An LC resonator is hermetically housed within the body 12 and comprises a capacitor 15 and an inductor 20. As used herein, the term “hermetic” will be understood to mean “completely sealed, especially against the escape or entry of air and bodily fluids.” The capacitor 15 is located within the lower cylindrical chamber 19 and comprises at least two plates 16, 18 disposed in parallel, spaced apart relation. The inductor 20 comprises a coil disposed within the upper chamber 21 and which is in conductive electrical contact with the capacitor 15.
The lower capacitor plate 18 is positioned on the inner surface of the deflectable region 14 of the sensor body 12. The upper capacitor plate 16 is positioned on a fixed region of the sensor body 12. A change in ambient pressure at the deflectable region 14 of the sensor 10 causes the deflectable region 14 to bend, thereby displacing the lower plate 16 with respect to the upper plate 18 and changing the capacitance of the LC circuit. Because the change in capacitance of the LC circuit changes its resonant frequency, the resonant frequency of the sensor 10 is pressure-dependent.
Beyond what has been presented in U.S. Pat. Nos. 6,111,520 and 6,278,379, covering the fundamental operating principle of the wireless pressure sensor, additional means to further sensor miniaturization is required in order to achieve an acceptable size for implantation into the heart or the vasculature. The sensor outer dimensions are constrained by the lumen size of the delivery catheter that is used to introduce the sensor. Catheter inner diameters typically range from 1-5 mm. Also, the size and shape of the sensor should minimally interfere with mechanical or hemodynamic function of the heart or vessel where it is located.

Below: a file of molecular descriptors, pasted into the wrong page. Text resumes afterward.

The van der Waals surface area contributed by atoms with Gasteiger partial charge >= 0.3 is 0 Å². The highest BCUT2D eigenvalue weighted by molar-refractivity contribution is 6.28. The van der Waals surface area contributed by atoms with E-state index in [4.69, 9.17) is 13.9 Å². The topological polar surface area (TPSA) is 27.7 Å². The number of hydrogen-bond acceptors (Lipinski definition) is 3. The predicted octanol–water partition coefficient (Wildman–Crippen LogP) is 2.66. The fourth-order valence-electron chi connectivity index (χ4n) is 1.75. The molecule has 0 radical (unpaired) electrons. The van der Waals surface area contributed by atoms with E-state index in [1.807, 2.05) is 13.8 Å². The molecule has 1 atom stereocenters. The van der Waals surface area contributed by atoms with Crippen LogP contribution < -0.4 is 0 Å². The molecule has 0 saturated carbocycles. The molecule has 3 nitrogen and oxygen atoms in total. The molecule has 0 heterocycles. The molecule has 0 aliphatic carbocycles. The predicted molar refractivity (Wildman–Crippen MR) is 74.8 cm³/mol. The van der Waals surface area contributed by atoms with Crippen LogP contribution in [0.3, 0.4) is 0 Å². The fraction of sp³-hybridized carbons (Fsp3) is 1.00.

Within these physical size constraints, one of the most significant challenges is achieving adequate coupling to the sensor inductor coil from the external readout device at the necessary distance from the outside of the body to the implant site. One method for achieving enhanced coupling is to add magnetic material to the inductor. However, this approach is not feasible in a sensor intended for in vivo use, as the magnetic material would be adverse to magnetic resonance imaging, for example. For a limited coil cross-sectional area, an increased coupling coefficient is also achievable by using a three-dimensional inductor coil configuration, as opposed to two-dimensional designs. For these reasons, a three-dimensional helical inductor coil configuration 20 is the preferred embodiment for the sensor design.
LC Circuit Introduction
The disclosed sensor features a completely passive inductive-capacitive (LC) resonant circuit with a pressure varying capacitor. Because the sensor is fabricated using completely passive electrical components and has no active circuitry, it does not require on-board power sources such as batteries, nor does it require leads to connect to external circuitry or power sources. These features create a sensor which is self-contained within the packaging material and lacks physical interconnections traversing the hermetic packaging, such interconnects frequently being cited for failure of hermeticity. Furthermore, other sensing capabilities, such as temperature sensing, can be added using the same manufacturing techniques. For example, temperature sensing capability can be accomplished by the addition of a resistor with known temperature characteristics to the basic LC circuit.